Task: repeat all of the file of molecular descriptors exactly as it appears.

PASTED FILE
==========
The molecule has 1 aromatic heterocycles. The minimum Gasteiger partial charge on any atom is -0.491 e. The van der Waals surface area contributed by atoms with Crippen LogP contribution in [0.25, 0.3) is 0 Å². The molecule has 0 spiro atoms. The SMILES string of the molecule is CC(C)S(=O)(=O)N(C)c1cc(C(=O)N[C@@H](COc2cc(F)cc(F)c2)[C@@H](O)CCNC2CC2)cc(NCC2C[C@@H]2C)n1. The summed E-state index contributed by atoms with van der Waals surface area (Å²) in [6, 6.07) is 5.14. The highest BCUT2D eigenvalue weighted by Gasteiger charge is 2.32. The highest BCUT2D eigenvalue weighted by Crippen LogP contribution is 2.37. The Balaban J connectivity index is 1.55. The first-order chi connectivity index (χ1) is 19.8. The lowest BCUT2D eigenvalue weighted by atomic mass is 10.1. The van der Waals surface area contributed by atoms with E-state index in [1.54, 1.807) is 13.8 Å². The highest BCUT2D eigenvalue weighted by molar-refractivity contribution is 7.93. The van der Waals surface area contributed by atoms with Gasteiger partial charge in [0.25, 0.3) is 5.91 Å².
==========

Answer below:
The molecule has 1 aromatic heterocycles. The minimum Gasteiger partial charge on any atom is -0.491 e. The van der Waals surface area contributed by atoms with Crippen LogP contribution in [0.25, 0.3) is 0 Å². The molecule has 0 spiro atoms. The SMILES string of the molecule is CC(C)S(=O)(=O)N(C)c1cc(C(=O)N[C@@H](COc2cc(F)cc(F)c2)[C@@H](O)CCNC2CC2)cc(NCC2C[C@@H]2C)n1. The summed E-state index contributed by atoms with van der Waals surface area (Å²) in [6, 6.07) is 5.14. The highest BCUT2D eigenvalue weighted by Gasteiger charge is 2.32. The highest BCUT2D eigenvalue weighted by Crippen LogP contribution is 2.37. The Balaban J connectivity index is 1.55. The first-order chi connectivity index (χ1) is 19.8. The lowest BCUT2D eigenvalue weighted by atomic mass is 10.1. The van der Waals surface area contributed by atoms with E-state index in [1.54, 1.807) is 13.8 Å². The highest BCUT2D eigenvalue weighted by molar-refractivity contribution is 7.93. The van der Waals surface area contributed by atoms with Gasteiger partial charge in [0.25, 0.3) is 5.91 Å².